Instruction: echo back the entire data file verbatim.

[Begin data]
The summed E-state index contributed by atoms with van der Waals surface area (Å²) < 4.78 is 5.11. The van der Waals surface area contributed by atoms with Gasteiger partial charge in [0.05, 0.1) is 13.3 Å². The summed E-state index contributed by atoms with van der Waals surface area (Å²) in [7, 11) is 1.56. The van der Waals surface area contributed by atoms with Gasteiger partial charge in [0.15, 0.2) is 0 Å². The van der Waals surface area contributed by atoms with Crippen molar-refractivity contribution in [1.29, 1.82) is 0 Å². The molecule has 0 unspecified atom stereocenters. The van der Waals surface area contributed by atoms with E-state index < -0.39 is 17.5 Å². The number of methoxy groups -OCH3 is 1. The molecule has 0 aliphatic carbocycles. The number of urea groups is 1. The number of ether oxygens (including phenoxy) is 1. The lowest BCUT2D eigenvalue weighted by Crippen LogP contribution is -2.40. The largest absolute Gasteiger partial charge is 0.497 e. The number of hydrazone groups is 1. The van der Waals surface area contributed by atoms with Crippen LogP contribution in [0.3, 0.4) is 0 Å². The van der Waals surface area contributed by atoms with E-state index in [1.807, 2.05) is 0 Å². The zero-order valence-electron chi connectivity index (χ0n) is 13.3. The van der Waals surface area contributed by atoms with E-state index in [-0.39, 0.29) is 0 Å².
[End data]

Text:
The summed E-state index contributed by atoms with van der Waals surface area (Å²) < 4.78 is 5.11. The van der Waals surface area contributed by atoms with Gasteiger partial charge in [0.05, 0.1) is 13.3 Å². The summed E-state index contributed by atoms with van der Waals surface area (Å²) in [7, 11) is 1.56. The van der Waals surface area contributed by atoms with Gasteiger partial charge in [0.15, 0.2) is 0 Å². The van der Waals surface area contributed by atoms with Crippen molar-refractivity contribution in [1.29, 1.82) is 0 Å². The molecule has 0 unspecified atom stereocenters. The van der Waals surface area contributed by atoms with E-state index < -0.39 is 17.5 Å². The number of methoxy groups -OCH3 is 1. The molecule has 0 aliphatic carbocycles. The number of urea groups is 1. The number of ether oxygens (including phenoxy) is 1. The lowest BCUT2D eigenvalue weighted by Crippen LogP contribution is -2.40. The largest absolute Gasteiger partial charge is 0.497 e. The number of hydrazone groups is 1. The van der Waals surface area contributed by atoms with Crippen LogP contribution in [0.3, 0.4) is 0 Å². The van der Waals surface area contributed by atoms with E-state index in [1.807, 2.05) is 0 Å². The zero-order valence-electron chi connectivity index (χ0n) is 13.3. The van der Waals surface area contributed by atoms with E-state index in [-0.39, 0.29) is 0 Å².